A report that was slated for release this week foresees a vibrant, hands-on role for businesses in combating the much-publicized shortfall of math and science teachers in K-12 schools.
Members of the Business-Higher Education Forum, an organization made up of Fortune 500 chiefs and higher education leaders, say the United States will need 280,000 new mathematics and science teachers by 2015. But there simply are not enough skilled teachers in those areas entering the profession or committing to long-term careers, the report underscores.
To help relieve the shortage, the Washington-based forum puts forth a detailed plan that calls on the federal and state governments, school districts, higher education institutions, and businesses to work in concert in teacher recruitment, retention, and continuing professional growth.
For instance, the report says, in the area of retention, the federal government could expand support for comprehensive, research-based teacher-induction programs; state governments could disseminate tools to evaluate the effectiveness of such programs; school districts could establish, evaluate, and report on the programs; universities could conduct research on their effectiveness; and businesses could sponsor and support the programs.
Forum members hope their strategy would double the number of college graduates with degrees in critical STEM—science, technology, engineering, and math—disciplines in eight years.
Many reports in recent years have sought to highlight the problems in STEM education, most notably “Rising Above the Gathering Storm,” which was prepared in 2005 by a panel of business leaders convened by the National Academies. The report warned that the U.S. economy would suffer if it failed to improve the scientific and technological skills of its workforce.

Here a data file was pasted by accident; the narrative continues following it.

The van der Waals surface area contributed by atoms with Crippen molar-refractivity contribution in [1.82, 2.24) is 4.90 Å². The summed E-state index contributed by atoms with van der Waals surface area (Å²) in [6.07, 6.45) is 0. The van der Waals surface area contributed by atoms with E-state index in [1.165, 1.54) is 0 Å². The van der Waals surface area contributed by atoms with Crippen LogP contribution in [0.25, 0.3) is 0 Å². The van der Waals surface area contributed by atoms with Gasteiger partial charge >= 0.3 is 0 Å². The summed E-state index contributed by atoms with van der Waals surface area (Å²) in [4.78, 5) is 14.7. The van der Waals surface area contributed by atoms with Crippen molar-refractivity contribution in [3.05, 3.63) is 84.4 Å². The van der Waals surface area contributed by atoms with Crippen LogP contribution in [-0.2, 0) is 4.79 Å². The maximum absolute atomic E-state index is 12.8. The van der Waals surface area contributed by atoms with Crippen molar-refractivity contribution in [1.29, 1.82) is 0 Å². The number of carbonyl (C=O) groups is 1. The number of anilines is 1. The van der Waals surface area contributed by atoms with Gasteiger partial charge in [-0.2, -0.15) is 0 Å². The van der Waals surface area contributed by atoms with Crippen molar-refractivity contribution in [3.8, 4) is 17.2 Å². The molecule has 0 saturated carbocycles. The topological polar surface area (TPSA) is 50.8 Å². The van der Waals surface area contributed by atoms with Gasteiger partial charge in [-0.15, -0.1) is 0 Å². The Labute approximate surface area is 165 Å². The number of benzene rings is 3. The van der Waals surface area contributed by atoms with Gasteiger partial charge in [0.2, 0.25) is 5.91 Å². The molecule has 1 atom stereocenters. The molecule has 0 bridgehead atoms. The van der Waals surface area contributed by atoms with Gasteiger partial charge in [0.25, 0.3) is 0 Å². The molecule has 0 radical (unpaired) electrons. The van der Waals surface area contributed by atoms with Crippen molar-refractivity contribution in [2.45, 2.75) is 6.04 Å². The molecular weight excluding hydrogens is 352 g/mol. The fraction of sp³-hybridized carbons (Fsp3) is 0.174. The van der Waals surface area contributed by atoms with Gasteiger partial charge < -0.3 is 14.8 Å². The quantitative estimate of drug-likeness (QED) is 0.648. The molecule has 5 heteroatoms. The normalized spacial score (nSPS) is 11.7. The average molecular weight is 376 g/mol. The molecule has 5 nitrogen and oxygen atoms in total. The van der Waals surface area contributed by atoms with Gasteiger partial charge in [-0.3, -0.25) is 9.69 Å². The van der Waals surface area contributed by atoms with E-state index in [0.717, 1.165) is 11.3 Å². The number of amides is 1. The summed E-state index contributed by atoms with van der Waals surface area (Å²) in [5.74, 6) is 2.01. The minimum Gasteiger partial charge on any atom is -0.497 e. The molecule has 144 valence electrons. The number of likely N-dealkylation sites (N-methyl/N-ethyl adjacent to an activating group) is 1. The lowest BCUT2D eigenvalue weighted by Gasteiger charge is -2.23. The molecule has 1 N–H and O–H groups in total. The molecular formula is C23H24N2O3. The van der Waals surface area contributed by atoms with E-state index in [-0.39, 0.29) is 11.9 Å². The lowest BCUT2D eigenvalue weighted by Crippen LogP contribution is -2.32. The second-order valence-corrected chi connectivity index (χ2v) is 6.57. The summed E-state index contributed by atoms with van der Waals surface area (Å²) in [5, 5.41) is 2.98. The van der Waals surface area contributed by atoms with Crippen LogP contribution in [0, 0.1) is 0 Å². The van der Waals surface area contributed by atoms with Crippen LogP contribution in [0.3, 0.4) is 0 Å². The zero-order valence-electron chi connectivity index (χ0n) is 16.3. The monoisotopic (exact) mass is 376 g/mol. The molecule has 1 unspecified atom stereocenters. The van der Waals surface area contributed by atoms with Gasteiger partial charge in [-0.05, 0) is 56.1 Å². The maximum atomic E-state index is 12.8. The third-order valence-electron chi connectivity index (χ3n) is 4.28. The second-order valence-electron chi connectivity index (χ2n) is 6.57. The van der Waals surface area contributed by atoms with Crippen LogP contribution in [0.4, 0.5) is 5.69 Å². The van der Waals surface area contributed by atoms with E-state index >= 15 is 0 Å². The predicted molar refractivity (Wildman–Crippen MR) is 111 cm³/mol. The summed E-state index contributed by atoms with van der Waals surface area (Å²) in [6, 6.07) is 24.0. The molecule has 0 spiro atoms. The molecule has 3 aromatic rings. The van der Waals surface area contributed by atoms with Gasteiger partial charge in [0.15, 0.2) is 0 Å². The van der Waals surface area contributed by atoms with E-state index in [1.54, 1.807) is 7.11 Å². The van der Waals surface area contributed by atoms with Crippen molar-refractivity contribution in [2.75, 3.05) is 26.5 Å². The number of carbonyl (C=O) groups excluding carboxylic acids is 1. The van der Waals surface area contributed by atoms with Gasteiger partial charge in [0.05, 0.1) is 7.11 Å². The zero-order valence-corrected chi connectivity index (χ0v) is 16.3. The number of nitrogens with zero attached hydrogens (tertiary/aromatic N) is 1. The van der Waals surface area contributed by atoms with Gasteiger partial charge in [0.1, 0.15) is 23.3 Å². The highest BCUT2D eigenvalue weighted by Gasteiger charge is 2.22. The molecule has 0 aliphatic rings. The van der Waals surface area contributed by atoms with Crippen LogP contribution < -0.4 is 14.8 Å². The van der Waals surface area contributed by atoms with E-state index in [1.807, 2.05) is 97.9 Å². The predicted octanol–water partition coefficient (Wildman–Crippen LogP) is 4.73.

But Brian Fitzgerald, the executive director of the Business-Higher Education Forum, said very few of the other reports have called for a strong role for business in addressing the critical shortage of math and science teachers, or identified sound strategies to counter it. “This report is unique because it deals with recruitment, retention, and renewal, and creates a road map for each of the five stakeholders to get this work done,” he added.
Some recommendations in the report are familiar, such as scholarships for teacher education students in the STEM disciplines, differential pay for such teachers, and ongoing professional development.
But there are new ideas as well, among them the creation of an administrator’s position at each school—a vice principal of academic affairs to provide support for new teachers, help experienced teachers master classroom-instruction skills, and help all teachers develop and implement curricula.
While some may worry about adding another administrator to schools, the authors say the idea was modeled after the leadership of universities, where a president and a provost handle different affairs, complementing each other.
Gerald F. Wheeler, the executive director of the National Science Teachers Association, in Arlington, Va., said that is one of the many proposals in the report he is excited about working with schools to carry out. “A vice principal for academic affairs could be a coordinating glue who would bring teachers together,” he said.
The report also proposes early and aggressive teacher-recruitment efforts, such as targeting middle school students and presenting them with teaching as a viable career option.
With two major pieces of federal education legislation up for reauthorization, the No Child Left Behind Act and the Higher Education Act, forum members said a window of opportunity is open to influence significant change.
Investing in STEM programs, Mr. Fitzgerald said, is “a national imperative” to keep the United States intellectually vibrant and economically competitive.
A version of this article appeared in the June 13, 2007 edition of Education Week as Business-Higher Ed. Group Offers Plan for Teacher Shortfall